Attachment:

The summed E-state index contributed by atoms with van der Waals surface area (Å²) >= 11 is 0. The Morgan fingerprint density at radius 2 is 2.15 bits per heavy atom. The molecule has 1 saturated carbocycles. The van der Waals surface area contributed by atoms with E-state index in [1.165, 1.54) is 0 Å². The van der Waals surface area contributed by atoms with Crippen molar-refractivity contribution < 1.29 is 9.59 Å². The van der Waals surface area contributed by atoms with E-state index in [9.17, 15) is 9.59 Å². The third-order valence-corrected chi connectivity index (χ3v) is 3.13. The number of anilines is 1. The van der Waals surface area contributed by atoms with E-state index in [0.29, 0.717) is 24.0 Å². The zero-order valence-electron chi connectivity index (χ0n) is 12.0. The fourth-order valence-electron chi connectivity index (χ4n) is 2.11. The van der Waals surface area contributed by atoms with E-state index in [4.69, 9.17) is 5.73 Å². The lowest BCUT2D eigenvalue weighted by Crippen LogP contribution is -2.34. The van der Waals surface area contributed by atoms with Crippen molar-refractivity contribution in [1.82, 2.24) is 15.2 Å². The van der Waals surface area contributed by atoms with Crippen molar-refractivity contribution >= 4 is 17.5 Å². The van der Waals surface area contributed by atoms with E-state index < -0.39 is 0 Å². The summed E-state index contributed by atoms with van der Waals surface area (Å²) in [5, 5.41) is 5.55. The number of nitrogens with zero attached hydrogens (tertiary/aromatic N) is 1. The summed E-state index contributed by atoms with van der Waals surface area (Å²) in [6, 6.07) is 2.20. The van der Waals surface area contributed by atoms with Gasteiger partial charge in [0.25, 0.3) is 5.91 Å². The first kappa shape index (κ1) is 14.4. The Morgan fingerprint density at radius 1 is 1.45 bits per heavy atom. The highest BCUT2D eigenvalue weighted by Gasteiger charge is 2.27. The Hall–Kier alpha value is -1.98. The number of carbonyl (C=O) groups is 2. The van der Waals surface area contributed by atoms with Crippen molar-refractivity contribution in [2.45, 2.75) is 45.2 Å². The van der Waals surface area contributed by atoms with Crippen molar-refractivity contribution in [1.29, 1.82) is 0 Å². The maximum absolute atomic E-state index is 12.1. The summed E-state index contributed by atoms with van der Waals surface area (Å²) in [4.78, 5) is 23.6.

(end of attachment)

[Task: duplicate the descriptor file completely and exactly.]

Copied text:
The summed E-state index contributed by atoms with van der Waals surface area (Å²) >= 11 is 0. The Morgan fingerprint density at radius 2 is 2.15 bits per heavy atom. The molecule has 1 saturated carbocycles. The van der Waals surface area contributed by atoms with E-state index in [1.165, 1.54) is 0 Å². The van der Waals surface area contributed by atoms with Crippen molar-refractivity contribution < 1.29 is 9.59 Å². The van der Waals surface area contributed by atoms with E-state index in [9.17, 15) is 9.59 Å². The third-order valence-corrected chi connectivity index (χ3v) is 3.13. The number of anilines is 1. The van der Waals surface area contributed by atoms with E-state index in [0.29, 0.717) is 24.0 Å². The zero-order valence-electron chi connectivity index (χ0n) is 12.0. The fourth-order valence-electron chi connectivity index (χ4n) is 2.11. The van der Waals surface area contributed by atoms with E-state index in [4.69, 9.17) is 5.73 Å². The lowest BCUT2D eigenvalue weighted by Crippen LogP contribution is -2.34. The van der Waals surface area contributed by atoms with Crippen molar-refractivity contribution in [1.82, 2.24) is 15.2 Å². The van der Waals surface area contributed by atoms with Crippen molar-refractivity contribution >= 4 is 17.5 Å². The van der Waals surface area contributed by atoms with E-state index < -0.39 is 0 Å². The summed E-state index contributed by atoms with van der Waals surface area (Å²) in [5, 5.41) is 5.55. The number of nitrogens with zero attached hydrogens (tertiary/aromatic N) is 1. The summed E-state index contributed by atoms with van der Waals surface area (Å²) in [6, 6.07) is 2.20. The van der Waals surface area contributed by atoms with Gasteiger partial charge in [0.25, 0.3) is 5.91 Å². The first kappa shape index (κ1) is 14.4. The Morgan fingerprint density at radius 1 is 1.45 bits per heavy atom. The highest BCUT2D eigenvalue weighted by Gasteiger charge is 2.27. The Hall–Kier alpha value is -1.98. The number of carbonyl (C=O) groups is 2. The van der Waals surface area contributed by atoms with Crippen molar-refractivity contribution in [2.45, 2.75) is 45.2 Å². The van der Waals surface area contributed by atoms with Crippen molar-refractivity contribution in [1.29, 1.82) is 0 Å². The maximum absolute atomic E-state index is 12.1. The summed E-state index contributed by atoms with van der Waals surface area (Å²) in [4.78, 5) is 23.6.